A.B. Harvard, 1951; A.M. 1953; Danforth Fell., 1959-60; Ph.D., 1964.
Fulbright Scol. ASCSA, 1951-52; summer fell., Am. Numis. Soc. , 1955; res. Asst. inst. Class. Stud., Harvard, 1954-55; acting instr. humanities, Brandeis U., 1955-56; instr. 1956-57; instr, classics, Colgate U, 1957-60; asst. prof. 1960-64; assoc. pro. 1964-68; prof. 1968-92; Charles A. Dana Prof. Classics, 1977-92; dir., Colgate-IBM Corp Institute Liberal Arts Programs for Executives, 1969-71, 1978, 1979, 1981-86;dir., Div. Humanities, 1972-84; dir. Div. Univ. Studies, 1969-72; Assoc. Dean Faculty, 1973-7; Actng Dean Faculty, 1977-78; chair class. Dept., 1964-73; Asian Stud. Fell., 1965-66; contrib. ed. Hellenic Chronicle, 1952-93; mem. Bd. Trustees, Greek Orthodox Theol Sch., 1955-57; mnging ed., Greek Orthodox Theol Rev., 1959-60; assoc. ed., 1960-67; bk. Rev. ed., Athene, 1957-67; Orthodox Observer, 1957-72; bk. Rev. columnist, 1972-87;assoc. ed. Diakonia, 1971-84, 1986-93; ed. Bd., CML, 1985-93;asst. ed. Helios, 1976-79; ed. CO, 1977-79; bk rev. ed., class. & mod. Gk., MLJ, 1977-79; contrib. ed., Greek Accent, 1983-88; ed. Bd., Journal of Modern Hellenism, 1984-85; trustee, Eta Sigma Phi, 1977-93; vis. prof. Greek Coll. Year in Athens, fall 1972-73; vice pres. Inst. Byz. Modern Greek Studies, 1974-93; Helicon Phoutrides Gold Medal, 1963; Litt.D., Hellenic Coll/Holy Cross Greek Ortthodox School of Theology, 1981; Lic. Theological (hon.) Center Traditionalist Orthodox Studies, 1986.
“The Unity of Authorship in Hesiod’s Theogony and Works and Days” (Harvard, 1964); HSCP 70 (1965) 269-270.
Solon and his Political Theory (1958) “Homer and the Eternity of Man,” CB 34 (1958) 25-27; Religion in Plato and Cicero (New York: Philos. Libr., 1959; rev. wit A. Kazamias, P. Nash, & H. Perkinson, 1968) [REVS: CW LIII 1960 163 Cavarnos CB XXXIX 1962 14 Cavarnos]; “Theologies of Epicurus and Lucretius,” CB 37 (1961) 51-54; “The Book of Job as a Greek Tragedy,” Athene (Paris Chicago) 33, 1 (1962); “Six Studies in Greek Religion,” CB 39 (1963) 44-46; The Educated Man with T. Spelios & H.J. Psomiades (1965) “Hesiod as a Thinker,” Kentucky Foreign Language Quarterly 12 (1965) 107-16; “Hesiod on Prometheus, Zeus and the Creation of Woman,” Athene (Chicago) 27, 2 (1966); “Centrality of Zeus in Hesiod,” CB 42 (1966) 37-39; A Pictorial History of Greece (1967); “Classical Mythology. Some Recent Titles,” CB 45 (1968) 1-5; “Atlantis, Fact or Fantasy?,” CB 51 (1975) 49-53; “The Nature and Meaning of Justice in Homer,” CB 54 (1977) 1-6; The Hellenic Spirit Byzantine and Post-Byzantine (1981); An Explorer of Realms of Art, Life, and Thought: The Works of Philosopher and Theologian Constantine Cavernos (1985); “Daimon in Classical Greek Literature,” Platon 37 (1985) 29-52; "Moses Finley, Social Historian and Critic of the Ancient Greek and Roman Worlds,” Platon 38 (1986) 65-67; “Homer's Odyssey and Odysseus, II,” Φίλια ἔπη εἰς Γεώργιον Ε. Μυλωνᾶν δια τα 60 ἔτη τοῦ ἀνασκαφικοῦ του ἔργου, Βιβλιοθ. τῆς ἐν Ἀθήναις ἀρχαιολ. Ἑταιρείας 103 (Athens, 1986-1989) 128-149. Kleine Schriften: The Hellenic Spirit. Byzantine and Post-Byzantine. Collected Essays (Belmont, MA: Inst. for Byz. & Modern Greek Stud., 1981) [ REVS: CB LXI 1985 92 Stertz].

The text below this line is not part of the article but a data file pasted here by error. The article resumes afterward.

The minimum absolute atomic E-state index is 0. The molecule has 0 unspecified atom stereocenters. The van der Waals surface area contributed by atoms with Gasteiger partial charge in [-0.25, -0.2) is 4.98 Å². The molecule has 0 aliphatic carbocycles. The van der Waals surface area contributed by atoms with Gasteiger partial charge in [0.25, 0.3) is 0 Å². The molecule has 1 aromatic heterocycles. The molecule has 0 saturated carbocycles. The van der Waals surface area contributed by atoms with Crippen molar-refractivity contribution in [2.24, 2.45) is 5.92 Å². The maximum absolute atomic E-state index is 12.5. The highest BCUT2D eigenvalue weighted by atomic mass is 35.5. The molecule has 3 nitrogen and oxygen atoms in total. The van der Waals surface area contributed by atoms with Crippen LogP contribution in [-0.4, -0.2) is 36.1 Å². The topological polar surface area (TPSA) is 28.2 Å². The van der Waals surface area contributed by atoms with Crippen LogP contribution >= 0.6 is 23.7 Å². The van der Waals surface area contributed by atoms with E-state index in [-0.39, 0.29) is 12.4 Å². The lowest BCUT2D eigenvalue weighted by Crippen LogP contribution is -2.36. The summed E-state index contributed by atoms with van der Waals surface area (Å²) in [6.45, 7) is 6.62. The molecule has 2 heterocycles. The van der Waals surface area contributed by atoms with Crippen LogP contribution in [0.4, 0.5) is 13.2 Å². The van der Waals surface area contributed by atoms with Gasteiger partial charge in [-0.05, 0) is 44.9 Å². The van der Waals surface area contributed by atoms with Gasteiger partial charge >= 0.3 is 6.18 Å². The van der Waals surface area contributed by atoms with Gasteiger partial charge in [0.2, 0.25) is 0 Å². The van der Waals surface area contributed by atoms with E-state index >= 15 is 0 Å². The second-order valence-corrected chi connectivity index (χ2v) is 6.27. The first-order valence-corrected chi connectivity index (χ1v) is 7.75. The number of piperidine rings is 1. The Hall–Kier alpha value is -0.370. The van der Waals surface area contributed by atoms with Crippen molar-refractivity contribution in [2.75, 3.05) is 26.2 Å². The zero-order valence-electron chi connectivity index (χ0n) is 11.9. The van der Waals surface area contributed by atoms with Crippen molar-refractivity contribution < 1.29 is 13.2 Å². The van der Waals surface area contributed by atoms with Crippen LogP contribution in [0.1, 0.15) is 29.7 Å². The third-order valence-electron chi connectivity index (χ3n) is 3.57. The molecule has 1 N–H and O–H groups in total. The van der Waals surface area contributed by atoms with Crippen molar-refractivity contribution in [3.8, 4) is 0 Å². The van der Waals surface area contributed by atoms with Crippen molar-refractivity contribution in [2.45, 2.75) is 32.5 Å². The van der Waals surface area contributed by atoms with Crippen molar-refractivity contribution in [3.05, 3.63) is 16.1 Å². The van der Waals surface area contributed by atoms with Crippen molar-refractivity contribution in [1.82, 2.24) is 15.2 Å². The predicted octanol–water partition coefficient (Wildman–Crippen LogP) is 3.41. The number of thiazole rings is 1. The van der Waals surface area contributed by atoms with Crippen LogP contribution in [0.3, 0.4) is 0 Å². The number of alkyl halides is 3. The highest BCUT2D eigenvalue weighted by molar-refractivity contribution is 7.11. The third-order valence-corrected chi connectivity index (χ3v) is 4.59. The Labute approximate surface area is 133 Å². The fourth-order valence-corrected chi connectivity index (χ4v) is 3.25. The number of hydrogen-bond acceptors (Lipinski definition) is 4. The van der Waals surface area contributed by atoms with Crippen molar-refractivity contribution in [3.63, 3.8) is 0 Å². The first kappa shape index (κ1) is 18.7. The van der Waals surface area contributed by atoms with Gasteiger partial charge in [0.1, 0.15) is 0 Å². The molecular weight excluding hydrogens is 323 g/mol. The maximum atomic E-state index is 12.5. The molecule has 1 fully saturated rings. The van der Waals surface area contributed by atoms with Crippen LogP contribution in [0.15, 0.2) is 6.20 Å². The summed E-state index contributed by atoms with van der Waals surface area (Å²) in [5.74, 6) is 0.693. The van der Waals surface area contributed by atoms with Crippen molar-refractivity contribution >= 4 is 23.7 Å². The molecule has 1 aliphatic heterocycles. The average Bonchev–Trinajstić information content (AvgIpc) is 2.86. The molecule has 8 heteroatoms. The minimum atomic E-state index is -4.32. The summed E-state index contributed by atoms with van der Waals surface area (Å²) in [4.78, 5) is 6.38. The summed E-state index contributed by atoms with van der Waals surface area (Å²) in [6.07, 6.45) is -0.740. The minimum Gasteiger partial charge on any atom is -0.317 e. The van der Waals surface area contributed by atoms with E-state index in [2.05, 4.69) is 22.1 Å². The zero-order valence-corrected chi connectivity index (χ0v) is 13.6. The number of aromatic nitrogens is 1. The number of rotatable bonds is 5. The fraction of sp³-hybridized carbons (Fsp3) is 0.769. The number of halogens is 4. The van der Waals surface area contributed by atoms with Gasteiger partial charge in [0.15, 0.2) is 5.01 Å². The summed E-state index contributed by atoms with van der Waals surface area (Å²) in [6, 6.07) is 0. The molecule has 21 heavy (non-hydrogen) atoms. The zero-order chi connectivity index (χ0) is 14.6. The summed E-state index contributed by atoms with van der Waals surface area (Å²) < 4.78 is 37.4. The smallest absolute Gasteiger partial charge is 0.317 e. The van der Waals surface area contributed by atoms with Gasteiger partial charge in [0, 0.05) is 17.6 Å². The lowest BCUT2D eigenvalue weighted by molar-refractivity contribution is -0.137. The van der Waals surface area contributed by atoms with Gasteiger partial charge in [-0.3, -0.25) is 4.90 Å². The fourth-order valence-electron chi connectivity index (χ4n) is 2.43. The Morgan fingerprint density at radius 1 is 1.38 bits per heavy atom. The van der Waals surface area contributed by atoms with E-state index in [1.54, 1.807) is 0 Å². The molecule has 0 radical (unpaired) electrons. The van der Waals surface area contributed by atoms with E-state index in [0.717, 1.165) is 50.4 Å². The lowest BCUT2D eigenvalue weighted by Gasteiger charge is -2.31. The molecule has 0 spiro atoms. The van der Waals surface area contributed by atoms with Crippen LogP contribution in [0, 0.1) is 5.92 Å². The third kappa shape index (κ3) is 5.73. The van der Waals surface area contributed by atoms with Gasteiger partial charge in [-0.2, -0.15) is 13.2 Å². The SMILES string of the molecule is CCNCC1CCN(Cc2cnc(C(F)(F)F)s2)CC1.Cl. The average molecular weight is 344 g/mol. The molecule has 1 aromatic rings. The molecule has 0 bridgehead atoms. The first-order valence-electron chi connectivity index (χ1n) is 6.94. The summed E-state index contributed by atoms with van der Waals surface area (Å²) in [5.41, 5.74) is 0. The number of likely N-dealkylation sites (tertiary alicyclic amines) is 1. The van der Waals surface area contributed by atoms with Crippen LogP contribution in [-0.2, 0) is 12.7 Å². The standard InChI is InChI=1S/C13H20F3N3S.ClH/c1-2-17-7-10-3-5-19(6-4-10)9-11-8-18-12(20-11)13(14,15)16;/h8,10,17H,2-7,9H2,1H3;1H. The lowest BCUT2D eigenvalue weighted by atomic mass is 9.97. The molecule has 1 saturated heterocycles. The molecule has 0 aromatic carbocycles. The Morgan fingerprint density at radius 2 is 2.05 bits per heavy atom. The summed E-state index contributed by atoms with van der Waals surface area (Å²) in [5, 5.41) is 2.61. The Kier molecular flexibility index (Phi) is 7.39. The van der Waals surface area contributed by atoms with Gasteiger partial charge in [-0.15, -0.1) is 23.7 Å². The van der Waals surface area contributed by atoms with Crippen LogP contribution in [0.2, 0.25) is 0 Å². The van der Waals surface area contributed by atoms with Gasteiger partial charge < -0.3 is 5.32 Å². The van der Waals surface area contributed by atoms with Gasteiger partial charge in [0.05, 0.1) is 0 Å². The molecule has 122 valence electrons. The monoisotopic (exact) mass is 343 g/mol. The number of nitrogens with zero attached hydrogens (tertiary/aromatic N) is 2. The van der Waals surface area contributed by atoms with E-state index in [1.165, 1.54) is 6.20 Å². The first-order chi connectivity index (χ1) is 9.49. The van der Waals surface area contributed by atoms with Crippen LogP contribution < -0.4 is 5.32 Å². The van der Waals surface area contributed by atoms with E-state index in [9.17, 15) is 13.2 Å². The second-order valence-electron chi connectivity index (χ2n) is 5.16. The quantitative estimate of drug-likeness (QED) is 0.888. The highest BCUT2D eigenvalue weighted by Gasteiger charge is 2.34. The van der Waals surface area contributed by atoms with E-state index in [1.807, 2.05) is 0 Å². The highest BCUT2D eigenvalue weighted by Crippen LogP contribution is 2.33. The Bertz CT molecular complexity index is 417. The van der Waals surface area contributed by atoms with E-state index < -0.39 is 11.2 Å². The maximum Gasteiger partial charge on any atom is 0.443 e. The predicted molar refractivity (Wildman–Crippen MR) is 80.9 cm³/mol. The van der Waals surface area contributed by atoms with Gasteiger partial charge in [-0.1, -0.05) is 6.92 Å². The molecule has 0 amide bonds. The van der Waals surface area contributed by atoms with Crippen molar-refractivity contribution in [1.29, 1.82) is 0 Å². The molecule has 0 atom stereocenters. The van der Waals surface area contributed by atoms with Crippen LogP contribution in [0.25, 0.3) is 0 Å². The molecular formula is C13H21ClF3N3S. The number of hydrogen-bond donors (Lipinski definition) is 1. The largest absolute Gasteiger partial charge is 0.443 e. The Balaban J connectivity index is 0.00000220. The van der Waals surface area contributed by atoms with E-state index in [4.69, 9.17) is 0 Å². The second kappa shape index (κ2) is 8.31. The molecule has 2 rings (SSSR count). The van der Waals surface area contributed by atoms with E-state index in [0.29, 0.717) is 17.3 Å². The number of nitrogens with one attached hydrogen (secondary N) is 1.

After graduating from Harvard magna cum laude, John Rexine assumed his first teaching position at the then-new Brandeis University (1955-57) before gaining his doctorate. In 1957 he moved to Colgate University, where he remained for the rest of his career and rose to become Charles A. Dana professor of classics (1977), also acting as director of the Division of the Humanities and acting dean of the faculty. A native speaker of Greek, Rexine was always responsible to his heritage and served several organizations and journals in the Greek-American world. He was book review editor for Athene and for the Orthodox Observer, a contributing editor of the Hellenic Chronicle, and managing editor of the Greek Orthodox Theological Review and Classical Outlook. He wrote in various journals some one thousand book reviews. He published two short books in the 1950s, but his most important work was on the Hellenic tradition in the Byzantine period and beyond. A selection of his papers in this field was published in 1981 (“The Hellenic Spirit, Byzantine and Post Byzantine”). Anyone wishing to do research on the history of Mt. Athos will have to consult his survey of books on its history (included in this anthology), which he wrote for the millennium of the founding of the Great Lavra. He also reviewed works on Byzantine history for the American Historical Review and other journals.His work ranged widely, reaching down even into modern literature (“The Wall of Palamas and Robert Frost,” 1979). Among the honors bestowed on him were a DLitt. from Hellenic College/Greek Orthodox School of Theology (1981), and a Fulbright fellowship (1979/80), which he held at the Gennadius Library. He was visiting professor for the College Year in Athens and was a familiar figure at the American School of Classical Studies and at the Athens Academy of Sciences. East Carolina University, where he helped to establish a classical program, recently made him adjunct professor—a testimony to his work for the classical tradition. He was also an Archon of the Ecumenical Patriarchate of Constantinople. His career of teaching and writing brought the Hellenic message to many thousands outside the narrow ranks of scholars. He was a beloved figure on the Colgate campus and among his colleagues in philology on two continents. Rexine received a well deserved “Ovatio” exactly one year before his death at the meeting of the Classical Association of the Atlantic States, Poughkeepsie (see Classical World 86 [1992/3] 499).
APA Newsletter (December 1993) 26; Jerry Clack, CW 87,6 (July-August 1994) 481.